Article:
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    Polarity and temporality of high-resolution y-chromosome distributions in India identify both indigenous and exogenous expansions and reveal minor genetic influence of Central Asian pastoralists


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    Reference Type: Journal Article

    Record Number: 141

    Author: S. Sengupta, L. A. Zhivotovsky, R. King, S. Q. Mehdi, C. A. Edmonds, C. E. Chow, A. A. Lin, M. Mitra, S. K. Sil, A. Ramesh, M. V. Usha Rani, C. M. Thakur, L. L. Cavalli-Sforza, P. P. Majumder and P. A. Underhill

    Year: 2006

    Title: Polarity and temporality of high-resolution y-chromosome distributions in India identify both indigenous and exogenous expansions and reveal minor genetic influence of Central Asian pastoralists

    Journal: Am J Hum Genet

    Volume: 78

    Issue: 2

    Pages: 202-21

    Epub Date: 2006/01/10

    Date: Feb

    Short Title: Polarity and temporality of high-resolution y-chromosome distributions in India identify both indigenous and exogenous expansions and reveal minor genetic influence of Central Asian pastoralists

    ISSN: 0002-9297 (Print)

    DOI: S0002-9297(07)62353-2 [pii], 10.1086/499411,

    Accession Number: 16400607

    Keywords: Asia, Central/ethnology, Asian Continental Ancestry Group/genetics, Chromosomes, Human, Y/*genetics, Genetic Markers, *Genetic Variation, Haploidy, Humans, India/ethnology, *Language, Male, Microsatellite Repeats, *Phylogeny,

    Abstract: Although considerable cultural impact on social hierarchy and language in South Asia is attributable to the arrival of nomadic Central Asian pastoralists, genetic data (mitochondrial and Y chromosomal) have yielded dramatically conflicting inferences on the genetic origins of tribes and castes of South Asia. We sought to resolve this conflict, using high-resolution data on 69 informative Y-chromosome binary markers and 10 microsatellite markers from a large set of geographically, socially, and linguistically representative ethnic groups of South Asia. We found that the influence of Central Asia on the pre-existing gene pool was minor. The ages of accumulated microsatellite variation in the majority of Indian haplogroups exceed 10,000-15,000 years, which attests to the antiquity of regional differentiation. Therefore, our data do not support models that invoke a pronounced recent genetic input from Central Asia to explain the observed genetic variation in South Asia. R1a1 and R2 haplogroups indicate demographic complexity that is inconsistent with a recent single history. Associated microsatellite analyses of the high-frequency R1a1 haplogroup chromosomes indicate independent recent histories of the Indus Valley and the peninsular Indian region. Our data are also more consistent with a peninsular origin of Dravidian speakers than a source with proximity to the Indus and with significant genetic input resulting from demic diffusion associated with agriculture. Our results underscore the importance of marker ascertainment for distinguishing phylogenetic terminal branches from basal nodes when attributing ancestral composition and temporality to either indigenous or exogenous sources. Our reappraisal indicates that pre-Holocene and Holocene-era--not Indo-European--expansions have shaped the distinctive South Asian Y-chromosome landscape.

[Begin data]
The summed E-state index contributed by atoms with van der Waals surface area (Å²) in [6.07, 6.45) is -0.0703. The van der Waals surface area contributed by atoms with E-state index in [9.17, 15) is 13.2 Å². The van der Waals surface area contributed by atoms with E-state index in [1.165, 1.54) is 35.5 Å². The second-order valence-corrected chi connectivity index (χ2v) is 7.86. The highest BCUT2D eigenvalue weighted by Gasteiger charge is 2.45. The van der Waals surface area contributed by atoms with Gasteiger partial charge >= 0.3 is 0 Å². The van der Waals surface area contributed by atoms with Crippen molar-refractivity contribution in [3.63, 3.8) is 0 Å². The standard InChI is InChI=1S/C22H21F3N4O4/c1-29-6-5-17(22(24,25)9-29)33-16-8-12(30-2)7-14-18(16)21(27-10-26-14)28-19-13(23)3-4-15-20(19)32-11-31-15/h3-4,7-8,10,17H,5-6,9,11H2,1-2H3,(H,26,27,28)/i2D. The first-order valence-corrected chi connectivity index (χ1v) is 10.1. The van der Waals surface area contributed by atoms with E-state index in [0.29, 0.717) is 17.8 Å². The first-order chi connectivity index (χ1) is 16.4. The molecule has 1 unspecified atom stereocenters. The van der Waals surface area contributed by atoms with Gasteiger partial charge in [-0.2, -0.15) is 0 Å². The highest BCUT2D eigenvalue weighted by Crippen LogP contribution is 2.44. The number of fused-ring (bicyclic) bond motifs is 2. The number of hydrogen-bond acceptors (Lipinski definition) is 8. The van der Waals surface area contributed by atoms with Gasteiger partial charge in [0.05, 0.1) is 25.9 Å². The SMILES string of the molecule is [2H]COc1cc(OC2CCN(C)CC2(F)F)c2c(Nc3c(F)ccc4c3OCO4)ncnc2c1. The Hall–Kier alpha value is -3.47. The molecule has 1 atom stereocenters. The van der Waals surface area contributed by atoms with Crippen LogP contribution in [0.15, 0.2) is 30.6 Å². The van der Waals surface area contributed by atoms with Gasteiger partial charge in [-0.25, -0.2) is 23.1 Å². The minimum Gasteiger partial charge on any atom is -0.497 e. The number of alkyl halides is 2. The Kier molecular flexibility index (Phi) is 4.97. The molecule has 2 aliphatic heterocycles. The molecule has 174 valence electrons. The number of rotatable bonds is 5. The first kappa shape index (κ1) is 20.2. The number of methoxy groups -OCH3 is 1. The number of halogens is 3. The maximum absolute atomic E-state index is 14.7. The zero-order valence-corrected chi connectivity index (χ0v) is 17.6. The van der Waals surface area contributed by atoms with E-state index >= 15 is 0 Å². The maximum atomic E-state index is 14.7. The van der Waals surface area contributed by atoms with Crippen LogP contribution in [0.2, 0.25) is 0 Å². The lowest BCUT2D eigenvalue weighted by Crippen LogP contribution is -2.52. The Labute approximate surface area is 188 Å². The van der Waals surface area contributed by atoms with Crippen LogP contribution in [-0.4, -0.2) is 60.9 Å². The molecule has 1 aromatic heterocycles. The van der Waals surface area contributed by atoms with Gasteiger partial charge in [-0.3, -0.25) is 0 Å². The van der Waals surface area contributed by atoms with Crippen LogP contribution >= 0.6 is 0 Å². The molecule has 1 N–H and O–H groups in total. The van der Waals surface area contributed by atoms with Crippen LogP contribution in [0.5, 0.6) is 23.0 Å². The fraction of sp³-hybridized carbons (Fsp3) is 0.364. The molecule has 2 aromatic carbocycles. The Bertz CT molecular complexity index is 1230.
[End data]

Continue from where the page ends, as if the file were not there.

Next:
Notes: Sengupta, Sanghamitra, Zhivotovsky, Lev A, King, Roy, Mehdi, S Q, Edmonds, Christopher A, Chow, Cheryl-Emiliane T, Lin, Alice A, Mitra, Mitashree, Sil, Samir K, Ramesh, A, Usha Rani, M V, Thakur, Chitra M, Cavalli-Sforza, L Luca, Majumder, Partha P, Underhill, Peter A, Research Support, Non-U.S. Gov't, United States, American journal of human genetics, Am J Hum Genet. 2006 Feb;78(2):202-21. Epub 2005 Dec 16.,

    Author Address: Human Genetics Unit, Indian Statistical Institute, Kolkata, India.

    Language: eng